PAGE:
Why are cops like that? The fact is that, they do have training. Most of the time, they should be aware of how to deal with Deaf people. But I think the issue runs deeper than just “miscommunication” between cops and Deaf people... and it hits upon the same thing that the African-Americans are constantly dealing with – the police’s inflated sense of superiority and power. They are the AUTHORITY and they are the LAW ENFORCEMENT and their sense of power can very quickly, easily spiral out of control when faced with someone who already has a history of being oppressed (like the African-Americans/Deaf) and not too long ago, that oppression was not only acceptable and legal, it was even encouraged.
That’s why… For the first time in my life, I was deeply disappointed in President Obama’s words today. Racial profiling and police “overreacting” is a SERIOUS problem that NEEDS to be addressed forcefully and unflinchingly. When he apologized to the police department for his earlier comment that they had acted “stupidly,” it was like a slap in the face. Because I understand what Henry Louis Gates Jr. felt like while he was going through his situation.
Professor Gates’ situation warrants an apology from the entire American police department and every single President in the United States’ history.
By Leah Katz-Hernandez
“The Starfish Story
A young girl was walking along a beach upon which thousands of starfish had been washed up during a terrible storm. When she came to each starfish, she would pick it up, and throw it back into the ocean. People watched her with amusement.
She had been doing this for some time when a man approached her and said, “Little girl, why are you doing this? Look at this beach! You can’t save all these starfish. You can’t begin to make a difference!”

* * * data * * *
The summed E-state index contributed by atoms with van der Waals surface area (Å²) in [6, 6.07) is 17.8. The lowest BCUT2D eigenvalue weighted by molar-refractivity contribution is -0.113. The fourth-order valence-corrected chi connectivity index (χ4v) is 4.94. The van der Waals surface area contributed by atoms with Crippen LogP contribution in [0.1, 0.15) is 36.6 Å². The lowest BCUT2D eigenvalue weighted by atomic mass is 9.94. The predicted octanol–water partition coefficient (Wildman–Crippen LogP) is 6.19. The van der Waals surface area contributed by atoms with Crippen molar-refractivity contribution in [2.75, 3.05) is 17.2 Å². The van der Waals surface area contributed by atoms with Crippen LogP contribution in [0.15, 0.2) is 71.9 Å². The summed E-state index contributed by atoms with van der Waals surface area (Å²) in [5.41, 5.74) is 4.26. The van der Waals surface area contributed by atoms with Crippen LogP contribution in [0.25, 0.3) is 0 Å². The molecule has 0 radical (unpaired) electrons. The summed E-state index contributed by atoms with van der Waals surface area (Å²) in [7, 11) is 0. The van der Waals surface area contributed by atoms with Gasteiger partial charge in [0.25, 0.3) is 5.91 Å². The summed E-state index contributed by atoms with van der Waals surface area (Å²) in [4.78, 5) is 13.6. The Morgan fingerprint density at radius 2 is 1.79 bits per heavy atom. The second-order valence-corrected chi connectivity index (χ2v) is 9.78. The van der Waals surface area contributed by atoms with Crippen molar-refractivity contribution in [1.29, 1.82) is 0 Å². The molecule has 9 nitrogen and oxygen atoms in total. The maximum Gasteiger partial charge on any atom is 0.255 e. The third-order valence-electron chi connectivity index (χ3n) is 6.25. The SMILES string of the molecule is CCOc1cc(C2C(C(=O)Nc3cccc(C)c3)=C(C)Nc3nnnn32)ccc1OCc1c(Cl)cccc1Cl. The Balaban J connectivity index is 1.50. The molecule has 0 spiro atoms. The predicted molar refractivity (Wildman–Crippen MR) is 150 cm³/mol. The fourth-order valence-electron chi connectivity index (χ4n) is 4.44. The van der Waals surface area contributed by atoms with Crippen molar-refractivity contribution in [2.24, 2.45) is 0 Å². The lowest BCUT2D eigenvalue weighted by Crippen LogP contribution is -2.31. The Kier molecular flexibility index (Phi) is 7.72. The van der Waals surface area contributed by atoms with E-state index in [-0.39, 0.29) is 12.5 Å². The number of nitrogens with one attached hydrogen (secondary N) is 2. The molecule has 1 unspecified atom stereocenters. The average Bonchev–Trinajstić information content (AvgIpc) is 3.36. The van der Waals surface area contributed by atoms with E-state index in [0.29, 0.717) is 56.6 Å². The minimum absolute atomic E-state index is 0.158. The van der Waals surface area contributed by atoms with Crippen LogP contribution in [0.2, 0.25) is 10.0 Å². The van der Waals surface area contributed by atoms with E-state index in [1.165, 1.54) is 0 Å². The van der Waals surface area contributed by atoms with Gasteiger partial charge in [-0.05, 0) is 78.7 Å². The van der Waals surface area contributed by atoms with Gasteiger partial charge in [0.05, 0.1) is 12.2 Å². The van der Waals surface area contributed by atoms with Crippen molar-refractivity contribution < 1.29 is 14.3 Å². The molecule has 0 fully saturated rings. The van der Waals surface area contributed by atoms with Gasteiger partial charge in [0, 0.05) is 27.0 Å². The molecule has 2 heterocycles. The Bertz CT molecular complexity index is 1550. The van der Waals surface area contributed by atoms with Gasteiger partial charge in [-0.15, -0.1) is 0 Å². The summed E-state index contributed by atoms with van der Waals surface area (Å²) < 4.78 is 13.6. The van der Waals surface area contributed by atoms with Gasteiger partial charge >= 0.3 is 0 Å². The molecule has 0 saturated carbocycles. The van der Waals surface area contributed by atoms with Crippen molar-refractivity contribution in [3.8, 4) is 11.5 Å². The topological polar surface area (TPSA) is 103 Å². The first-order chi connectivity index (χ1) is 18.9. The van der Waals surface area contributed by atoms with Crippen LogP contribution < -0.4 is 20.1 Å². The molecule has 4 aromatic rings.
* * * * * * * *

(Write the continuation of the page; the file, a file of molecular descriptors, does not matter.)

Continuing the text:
The girl seemed crushed, suddenly deflated. But after a few moments, she bent down, picked up another starfish, and hurled it as far as she could into the ocean. Then she looked up at the man and replied,
“Well, I made a difference to that one!”
The old man looked at the girl inquisitively and thought about what she had done and said. Inspired, he joined the little girl in throwing starfish back into the sea. Soon others joined, and all the starfish were saved-- adapted from the Star Thrower by Loren C. Eiseley”
This story highlights the significance of individual action, or -- in advocacy-- the power of a single voice. Almost 20 years after passing the “Emancipation Proclamation" for the disability community, I am still flabbergasted by stagnant unemployment rates, the emphasis on institutionalized services and inadequate educational supports in restrictive environments among others.
I am grateful to Ed Roberts and his “artichoke heart” perspective to advocacy. Through his and the efforts of many others decades of oppression ended. Before ADA, Roberts’ fought for educational equality in universities. This demonstrates the effectiveness of self advocacy and other actions to positively influence outcomes. In the next 20 years, I have a dream that disability history is integrated with secondary school curriculums. I know the current generation of disability advocates will be up to this task.
Nathan D Turner
This weekend, I might go to Six Flags in Maryland so that way I can compare it to King Dominion in Richmond, Virginia next weekend with my Fairfax friends. They wanted to take me there before I leave to Colorado; they wanted to take me there since they say it’s really good according to them, so there’s only one way for me to find out!
Have a great weekend!
I'm aware that I'm a bit late on things sometimes so I'm sorry about that.
Sadly, I was unable to setup a talk on virtual environment technology and how it can help people communicate and share ideas, but there's still a couple weeks left so ya never know.